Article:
حافظه کاذب برای پیشنهادات: اثر پیچیدگی مفهومی
|کد مقاله||سال انتشار||مقاله انگلیسی||ترجمه فارسی||تعداد کلمات|
|32919||2011||15 صفحه PDF||سفارش دهید||11561 کلمه|
Publisher : Elsevier - Science Direct (الزویر - ساینس دایرکت)
Journal : Journal of Memory and Language, Volume 64, Issue 1, January 2011, Pages 18–31
Relatively little attention has been paid to the potential role that reflecting on the meaning and implications of suggested events (i.e., conceptual elaboration) might play in promoting the creation of false memories. Two experiments assessed whether encouraging repeated conceptual elaboration, would, like perceptual elaboration, increase false memory for suggested events. Results showed that conceptual elaboration of suggested events more often resulted in high confidence false memories (Experiment 1) and false memories that were accompanied by the phenomenal experience of remembering them (Experiment 2) than did surface-level processing. Moreover, conceptual elaboration consistently led to higher rates of false memory than did perceptual elaboration. The false memory effects that resulted from conceptual elaboration were highly dependent on the organization of the postevent interview questions, such that conceptual elaboration only increased false memory beyond surface-level processing when participants evaluated both true and suggested information in relation to the same theme or dimension.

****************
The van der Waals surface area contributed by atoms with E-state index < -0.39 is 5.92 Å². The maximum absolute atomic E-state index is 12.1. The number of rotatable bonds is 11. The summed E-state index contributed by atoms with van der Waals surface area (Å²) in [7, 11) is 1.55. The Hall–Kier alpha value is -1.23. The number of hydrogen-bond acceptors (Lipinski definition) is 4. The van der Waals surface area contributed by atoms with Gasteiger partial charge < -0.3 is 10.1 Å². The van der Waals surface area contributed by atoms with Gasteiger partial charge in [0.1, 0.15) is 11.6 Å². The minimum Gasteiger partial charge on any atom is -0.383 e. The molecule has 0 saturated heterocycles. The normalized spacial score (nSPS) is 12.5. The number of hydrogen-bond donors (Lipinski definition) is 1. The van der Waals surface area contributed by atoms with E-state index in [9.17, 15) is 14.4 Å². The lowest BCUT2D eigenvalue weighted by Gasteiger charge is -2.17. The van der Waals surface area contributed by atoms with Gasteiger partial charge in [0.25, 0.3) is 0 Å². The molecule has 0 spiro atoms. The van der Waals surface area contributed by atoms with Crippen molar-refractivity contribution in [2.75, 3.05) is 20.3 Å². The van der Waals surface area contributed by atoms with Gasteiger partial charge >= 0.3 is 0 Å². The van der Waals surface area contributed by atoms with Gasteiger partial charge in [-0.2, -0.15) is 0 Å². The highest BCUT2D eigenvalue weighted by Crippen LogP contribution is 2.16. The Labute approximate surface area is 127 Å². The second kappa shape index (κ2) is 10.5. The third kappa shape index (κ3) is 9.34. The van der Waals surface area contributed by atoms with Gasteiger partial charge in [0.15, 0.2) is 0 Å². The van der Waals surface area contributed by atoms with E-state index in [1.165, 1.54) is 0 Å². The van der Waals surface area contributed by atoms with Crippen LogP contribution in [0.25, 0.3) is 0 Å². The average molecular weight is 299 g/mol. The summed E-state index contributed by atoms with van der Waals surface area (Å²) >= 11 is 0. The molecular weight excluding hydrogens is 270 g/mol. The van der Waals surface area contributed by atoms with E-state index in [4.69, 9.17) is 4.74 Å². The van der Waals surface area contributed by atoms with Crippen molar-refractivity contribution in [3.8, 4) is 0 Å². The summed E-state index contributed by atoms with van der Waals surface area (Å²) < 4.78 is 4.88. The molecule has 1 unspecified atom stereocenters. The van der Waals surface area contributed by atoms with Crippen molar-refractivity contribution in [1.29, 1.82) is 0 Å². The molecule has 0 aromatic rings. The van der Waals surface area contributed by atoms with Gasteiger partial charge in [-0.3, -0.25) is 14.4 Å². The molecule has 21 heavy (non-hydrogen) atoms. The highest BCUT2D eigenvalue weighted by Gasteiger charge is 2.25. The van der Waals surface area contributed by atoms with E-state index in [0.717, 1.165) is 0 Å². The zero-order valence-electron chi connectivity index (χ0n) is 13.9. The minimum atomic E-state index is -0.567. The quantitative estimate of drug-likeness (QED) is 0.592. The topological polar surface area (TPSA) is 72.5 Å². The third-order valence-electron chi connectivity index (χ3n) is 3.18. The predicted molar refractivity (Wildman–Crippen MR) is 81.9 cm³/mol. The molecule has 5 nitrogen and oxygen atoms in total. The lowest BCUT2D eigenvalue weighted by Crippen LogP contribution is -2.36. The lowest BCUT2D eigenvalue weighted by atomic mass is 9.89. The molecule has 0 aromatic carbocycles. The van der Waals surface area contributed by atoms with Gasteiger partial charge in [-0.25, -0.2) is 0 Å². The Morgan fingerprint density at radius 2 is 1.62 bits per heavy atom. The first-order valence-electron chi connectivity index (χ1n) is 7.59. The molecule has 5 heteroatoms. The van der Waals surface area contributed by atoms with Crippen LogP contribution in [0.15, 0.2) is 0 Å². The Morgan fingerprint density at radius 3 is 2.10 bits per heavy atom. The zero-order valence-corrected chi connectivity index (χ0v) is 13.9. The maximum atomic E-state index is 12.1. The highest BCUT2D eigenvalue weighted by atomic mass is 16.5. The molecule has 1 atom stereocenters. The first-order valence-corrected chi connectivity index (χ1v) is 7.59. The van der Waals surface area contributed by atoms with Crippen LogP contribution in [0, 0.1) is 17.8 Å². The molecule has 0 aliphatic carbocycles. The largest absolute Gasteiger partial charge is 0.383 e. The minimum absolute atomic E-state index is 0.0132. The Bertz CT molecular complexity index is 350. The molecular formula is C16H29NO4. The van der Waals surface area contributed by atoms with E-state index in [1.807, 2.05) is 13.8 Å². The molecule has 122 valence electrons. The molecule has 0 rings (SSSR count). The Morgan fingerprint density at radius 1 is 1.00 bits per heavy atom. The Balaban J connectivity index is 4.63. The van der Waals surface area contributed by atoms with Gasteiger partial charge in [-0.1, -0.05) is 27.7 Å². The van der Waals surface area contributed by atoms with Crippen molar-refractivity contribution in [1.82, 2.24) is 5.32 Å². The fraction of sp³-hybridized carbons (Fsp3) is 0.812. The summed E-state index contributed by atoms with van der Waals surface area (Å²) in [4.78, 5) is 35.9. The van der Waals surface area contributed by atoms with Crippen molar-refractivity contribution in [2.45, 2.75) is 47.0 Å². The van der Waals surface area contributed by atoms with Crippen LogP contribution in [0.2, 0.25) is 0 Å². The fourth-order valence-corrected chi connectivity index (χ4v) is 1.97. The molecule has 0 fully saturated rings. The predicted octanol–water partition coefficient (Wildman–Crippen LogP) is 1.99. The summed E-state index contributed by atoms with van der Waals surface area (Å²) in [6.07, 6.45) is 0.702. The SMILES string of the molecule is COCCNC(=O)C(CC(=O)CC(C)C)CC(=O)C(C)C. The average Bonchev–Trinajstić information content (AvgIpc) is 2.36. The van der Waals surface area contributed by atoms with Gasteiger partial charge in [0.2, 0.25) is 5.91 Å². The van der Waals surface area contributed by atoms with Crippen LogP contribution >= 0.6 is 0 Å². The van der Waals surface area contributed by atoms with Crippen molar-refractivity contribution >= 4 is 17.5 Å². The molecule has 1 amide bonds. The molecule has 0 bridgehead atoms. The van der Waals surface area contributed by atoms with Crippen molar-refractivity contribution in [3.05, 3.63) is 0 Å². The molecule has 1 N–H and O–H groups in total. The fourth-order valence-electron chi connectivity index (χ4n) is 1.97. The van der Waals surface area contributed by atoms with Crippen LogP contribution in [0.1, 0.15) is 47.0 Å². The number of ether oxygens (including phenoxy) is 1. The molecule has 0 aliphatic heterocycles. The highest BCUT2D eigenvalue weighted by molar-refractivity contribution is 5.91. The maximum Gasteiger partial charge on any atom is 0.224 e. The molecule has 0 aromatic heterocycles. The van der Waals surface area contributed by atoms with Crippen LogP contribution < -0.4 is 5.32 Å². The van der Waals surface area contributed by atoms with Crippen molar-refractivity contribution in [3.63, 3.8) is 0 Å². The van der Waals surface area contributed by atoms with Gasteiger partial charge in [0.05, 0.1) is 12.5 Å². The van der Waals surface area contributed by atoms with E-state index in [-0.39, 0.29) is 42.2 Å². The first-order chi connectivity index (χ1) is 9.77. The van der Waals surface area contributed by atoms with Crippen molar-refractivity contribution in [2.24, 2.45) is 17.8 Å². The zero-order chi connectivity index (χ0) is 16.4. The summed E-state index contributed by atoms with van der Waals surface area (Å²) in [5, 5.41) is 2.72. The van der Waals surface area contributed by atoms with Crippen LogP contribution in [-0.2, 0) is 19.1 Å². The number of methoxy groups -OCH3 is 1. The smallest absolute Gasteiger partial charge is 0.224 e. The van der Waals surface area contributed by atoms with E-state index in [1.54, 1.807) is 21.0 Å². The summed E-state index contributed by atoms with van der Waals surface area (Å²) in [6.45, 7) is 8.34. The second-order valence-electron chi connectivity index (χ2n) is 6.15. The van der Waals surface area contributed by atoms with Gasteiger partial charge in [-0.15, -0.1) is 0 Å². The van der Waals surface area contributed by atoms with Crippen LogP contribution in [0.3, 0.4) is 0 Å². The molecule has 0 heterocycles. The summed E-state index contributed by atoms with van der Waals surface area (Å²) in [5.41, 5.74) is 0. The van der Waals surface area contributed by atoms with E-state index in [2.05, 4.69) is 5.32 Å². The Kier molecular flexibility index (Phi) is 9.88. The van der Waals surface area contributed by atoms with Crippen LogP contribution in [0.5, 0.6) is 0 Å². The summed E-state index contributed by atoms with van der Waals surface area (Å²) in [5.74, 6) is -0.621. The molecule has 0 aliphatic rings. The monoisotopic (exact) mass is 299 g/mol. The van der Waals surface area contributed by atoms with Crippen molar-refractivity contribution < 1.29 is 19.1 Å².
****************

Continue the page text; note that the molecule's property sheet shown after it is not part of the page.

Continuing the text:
Our memories for specific life events are influenced by the related events that follow them. We discuss event memories with others (Marsh, Tversky, & Hutson, 2005), reflect and ruminate about them, and sometimes reinterpret or reappraise them from a different perspective. These postevent experiences (both internal and external) have the potential to enhance memory, by, for example, preserving and reinforcing accurate elements of the original experience (see, e.g., Bergman and Roediger (1999), for a discussion). However, they also have the potential to contaminate memory with falsehoods and distortions. One well-studied example of memory errors caused by postevent experiences is the false memories that can result from suggestive forensic or therapeutic interviews. Many studies have documented that misleading suggestions provided by an interviewer can result in confidently held recollections of having witnessed fictitious items and even entire fictitious autobiographical events (see, e.g., Loftus, 2003 and Zaragoza et al., 2007, for recent reviews). Although mere exposure to suggestive interviews can lead to false memory development, reflectively elaborating on misleading suggestions in ways that make the memories for suggested information more similar to memories of actually witnessed events can increase both the incidence and magnitude of the resulting false memory effects (e.g., Drivdahl et al., 2009 and Zaragoza et al., 2007). By reflective elaboration we mean any post-perceptual cognitive processing that embellishes the representation in some way. Such reflective elaboration can occur during the initial encoding episode or at later points in time, when thinking about, reviewing (e.g., Lane, Mather, Villa, & Morita, 2001), or reevaluating a prior event. Evidence that reflective elaboration can contribute to false memory development comes from research on the role of imagery as a catalyst to false memory creation. Many studies have shown that encouraging participants to imagine fictitious events can increase false memory development, even when the imagined events are rather bizarre (such as proposing marriage to a Pepsi machine, see, e.g., Seamon et al., 2006 and Thomas and Loftus, 2002). Moreover, repeatedly imagining how things might have happened can further increase false memory for fictitious events (see also, e.g., Goff and Roediger, 1998 and Suengas and Johnson, 1988), and even for entire autobiographical events (e.g., Ceci et al., 1994, Hyman and Pentland, 1996 and Loftus and Pickrell, 1995). Control over exactly what participants imagine (and how) is somewhat limited in these studies, but in general, the focus is on encouraging percept-like images that contain sensory and spatio-temporal details. Instructions often include encouragement to imagine specific details (e.g., “include familiar places, people, and things in the imagined event”, Garry, Manning, Loftus, & Sherman, 1996, p. 210), and both the language of the instructions (e.g., “picture the event”, “you will answer some questions about your image”, Garry et al., 1996, p. 210) and intermittent prompts (e.g., “…describe the image in detail…what the objects, people, and locations looked like”, Hyman & Pentland, 1996, p. 106) often encourage focusing on sensory and spatio-temporal details in particular. The assumption, even if implicit, is that false memories for events are most likely to occur because of confusion about the source of percept-like qualities, such as perceptual and spatio-temporal details. Indeed, more direct evidence that mentally elaborating on the sensory/perceptual characteristics of suggested events increases false memories comes from studies that have asked participants questions specifically about the sensory/perceptual aspects of the suggested or imagined events rather than simply asking participants to imagine them more generally (see, e.g., Drivdahl and Zaragoza, 2001 and Thomas et al., 2003; see also Lane & Zaragoza, 2007). From the perspective of the source monitoring framework (SMF, Johnson et al., 1993 and Lindsay, 2008) the finding that visual imagery is a catalyst to false memory creation is perfectly understandable. According to the SMF, memory representations do not have labels or tags that specify their sources; rather, mental events are attributed to particular sources on the basis of their qualitative and quantitative characteristics. The more that the thoughts and images that come to mind have characteristics of an actually witnessed event, the more likely they are to be experienced as a memory of an actually-experienced event. Thus, imagining perceptual aspects of suggested events often promotes the development of false memories because such imagery induces participants to create a representation of the fictitious event that is rich in vivid sensory/perceptual and contextual details, characteristics that render it similar to, and hence confusable with, a memory for a “real” event (e.g., Johnson et al., 1993 and Suengas and Johnson, 1988; see also, Johnson, Raye, Mitchell, and Ankudowich (in press), for a recent review and discussion of neuroimaging evidence). In addition, during reflection, perceptual details can be “borrowed” or “imported” from similar real events and become associated with the false event thereby making it seem more veridical (e.g., Henkel et al., 2000, Lampinen et al., 2005 and Lyle and Johnson, 2006). Of course, regardless of where the details originate, it is only when erroneous information is taken as evidence of a real memory that a source memory error occurs ( Johnson and Raye, 2000, Johnson et al., 1993, Lindsay, 2008 and Mitchell and Johnson, 2000). Much less attention has been paid to the potential role that conceptual or evaluative reflective processes might have in false memory development in this context (although see Drivdahl et al. (2009), for an exception). However, imagining fictitious events involves more than simply creating a perceptually detailed representation. Imagining how a fictitious event might have transpired also likely involves more abstract sorts of reasoning about the meaning and implications of the fictitious event, and the creation of a plausible scenario that fits with other information in memory. This sort of meaningful elaborative processing may serve to establish stronger and more numerous connections between the suggested fictitious information and other related information in memory, and thereby promote the development of a false memory. In sum, it seems likely that false information that is well-embedded in a coherent network of true memories and knowledge is especially likely to be confused for “real” memories (Johnson, Foley, Suengas, & Raye, 1988). If this is the case, it is possible that reflectively elaborating on the meaning and implications of fictitious events might be an especially potent path to false memory. The goal of the present study was to assess whether repeatedly elaborating on the meaning and implications of suggested events (hereafter referred to as conceptual elaboration), would, like repeated perceptual elaboration (e.g., Drivdahl & Zaragoza, 2001), increase false memory for having witnessed suggested fictitious events. To this end, a modification of the repeated eyewitness suggestibility paradigm was used in which participants were asked questions that encouraged either perceptual or conceptual elaboration of misleading suggestions (e.g., the suggestion that the thief had a gun, when in fact he had no weapon). Participants in a Conceptual Elaboration Group were asked questions that encouraged them to think about the meaning and implications of suggested events (e.g., they were asked how incriminating a jury would find it that the thief had a gun). Participants in a Perceptual Elaboration Group were asked questions that encouraged them to reflect on the visuo/spatial characteristics of the suggested item (e.g., Was the gun tucked in the front or back of the thief’s jeans?). And, because previous studies have shown that false memory for suggested items increases as a function of number of exposures to the misleading suggestion even without prompts to elaborate ( Mitchell and Zaragoza, 1996, Mitchell and Zaragoza, 2001 and Zaragoza and Mitchell, 1996), participants in a No Elaboration Group read the misleading suggestions but did not elaborate on them further. To minimize spontaneous perceptual and conceptual elaboration in this group, they answered follow-up questions that focused on superficial aspects of the misleading suggestion, such as its rhyming characteristics (e.g., what word in this sentence rhymes with “sun”). We note that our use of the terms “conceptual elaboration”, “perceptual elaboration”, and “no elaboration” does not imply that the elaboration carried out in each condition was “process pure”. To the contrary, we assume that all attempts to answer questions about a previously experienced meaningful event will involve reflecting on both the perceptual and meaningful aspects of the event at least to some minimal extent. This is because the perceptual and conceptual dimensions of our experiences cannot be segregated from each other entirely, and all attempts to retrieve a past experience will involve some meaningful processing. Hence, the condition labels refer to the type of reflective elaboration emphasized by the postevent questions in those groups; they are intended as relative terms. As such, we assume primarily meaningful elaboration in the Conceptual Elaboration group, primarily sensory/perceptual elaboration in the Perceptual Elaboration group, and minimal elaboration of either type in the No Elaboration group. Consistent with prior research (e.g., Drivdahl & Zaragoza, 2001), we predicted that reflectively elaborating on the sensory/perceptual aspects of suggested events will increase false memory, such that participants in the Perceptual Elaboration group would be more likely to misattribute the suggested events to the video than those in the No Elaboration group (although the present study employed an immediate test and Drivdahl and Zaragoza (2001) assessed false memory after a 1 week delay). The question of primary interest in this study is whether conceptual elaboration also increases false memory for suggested events. If reflectively elaborating on the meaning and implications of suggested events increases false memory development, participants in the Conceptual Elaboration group also should be more likely to incorrectly claim they remember witnessing the suggested events in the video than participants in the No Elaboration group. More important, inclusion of both a conceptual elaboration and perceptual elaboration condition in the same study allowed us to compare the relative potency of encouraging perceptual vs. conceptual elaboration in promoting false memory.